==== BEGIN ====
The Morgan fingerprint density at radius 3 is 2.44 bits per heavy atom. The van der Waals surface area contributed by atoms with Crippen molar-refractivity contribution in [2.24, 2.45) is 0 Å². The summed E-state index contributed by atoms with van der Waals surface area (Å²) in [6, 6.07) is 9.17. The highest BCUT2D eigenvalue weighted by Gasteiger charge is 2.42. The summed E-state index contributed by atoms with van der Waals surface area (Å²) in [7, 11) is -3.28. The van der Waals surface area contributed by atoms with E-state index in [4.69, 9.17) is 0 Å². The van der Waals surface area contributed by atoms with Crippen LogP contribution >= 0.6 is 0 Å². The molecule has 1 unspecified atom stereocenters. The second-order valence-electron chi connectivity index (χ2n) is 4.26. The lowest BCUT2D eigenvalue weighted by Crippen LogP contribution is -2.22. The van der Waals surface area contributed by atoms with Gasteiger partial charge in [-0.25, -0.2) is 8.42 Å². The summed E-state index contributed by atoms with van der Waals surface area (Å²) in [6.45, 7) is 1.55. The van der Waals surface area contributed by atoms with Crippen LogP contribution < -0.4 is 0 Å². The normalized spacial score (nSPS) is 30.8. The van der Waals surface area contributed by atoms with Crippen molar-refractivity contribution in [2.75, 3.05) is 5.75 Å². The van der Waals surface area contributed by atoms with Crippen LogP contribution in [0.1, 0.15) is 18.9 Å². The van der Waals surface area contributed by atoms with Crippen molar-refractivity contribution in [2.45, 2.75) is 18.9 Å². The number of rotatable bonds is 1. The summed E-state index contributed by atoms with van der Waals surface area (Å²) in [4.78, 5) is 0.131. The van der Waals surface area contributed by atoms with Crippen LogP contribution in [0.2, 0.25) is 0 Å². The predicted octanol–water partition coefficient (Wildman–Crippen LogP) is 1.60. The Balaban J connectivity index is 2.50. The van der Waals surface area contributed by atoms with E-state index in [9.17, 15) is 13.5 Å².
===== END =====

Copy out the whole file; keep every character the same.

The Morgan fingerprint density at radius 3 is 2.44 bits per heavy atom. The van der Waals surface area contributed by atoms with Crippen molar-refractivity contribution in [2.24, 2.45) is 0 Å². The summed E-state index contributed by atoms with van der Waals surface area (Å²) in [6, 6.07) is 9.17. The highest BCUT2D eigenvalue weighted by Gasteiger charge is 2.42. The summed E-state index contributed by atoms with van der Waals surface area (Å²) in [7, 11) is -3.28. The van der Waals surface area contributed by atoms with E-state index in [4.69, 9.17) is 0 Å². The van der Waals surface area contributed by atoms with Crippen LogP contribution >= 0.6 is 0 Å². The molecule has 1 unspecified atom stereocenters. The second-order valence-electron chi connectivity index (χ2n) is 4.26. The lowest BCUT2D eigenvalue weighted by Crippen LogP contribution is -2.22. The van der Waals surface area contributed by atoms with Gasteiger partial charge in [-0.25, -0.2) is 8.42 Å². The summed E-state index contributed by atoms with van der Waals surface area (Å²) in [6.45, 7) is 1.55. The van der Waals surface area contributed by atoms with Crippen LogP contribution < -0.4 is 0 Å². The normalized spacial score (nSPS) is 30.8. The van der Waals surface area contributed by atoms with Crippen molar-refractivity contribution in [2.75, 3.05) is 5.75 Å². The van der Waals surface area contributed by atoms with Crippen LogP contribution in [0.1, 0.15) is 18.9 Å². The van der Waals surface area contributed by atoms with Crippen molar-refractivity contribution in [2.45, 2.75) is 18.9 Å². The number of rotatable bonds is 1. The summed E-state index contributed by atoms with van der Waals surface area (Å²) in [4.78, 5) is 0.131. The van der Waals surface area contributed by atoms with Crippen LogP contribution in [0.2, 0.25) is 0 Å². The predicted octanol–water partition coefficient (Wildman–Crippen LogP) is 1.60. The Balaban J connectivity index is 2.50. The van der Waals surface area contributed by atoms with E-state index in [9.17, 15) is 13.5 Å².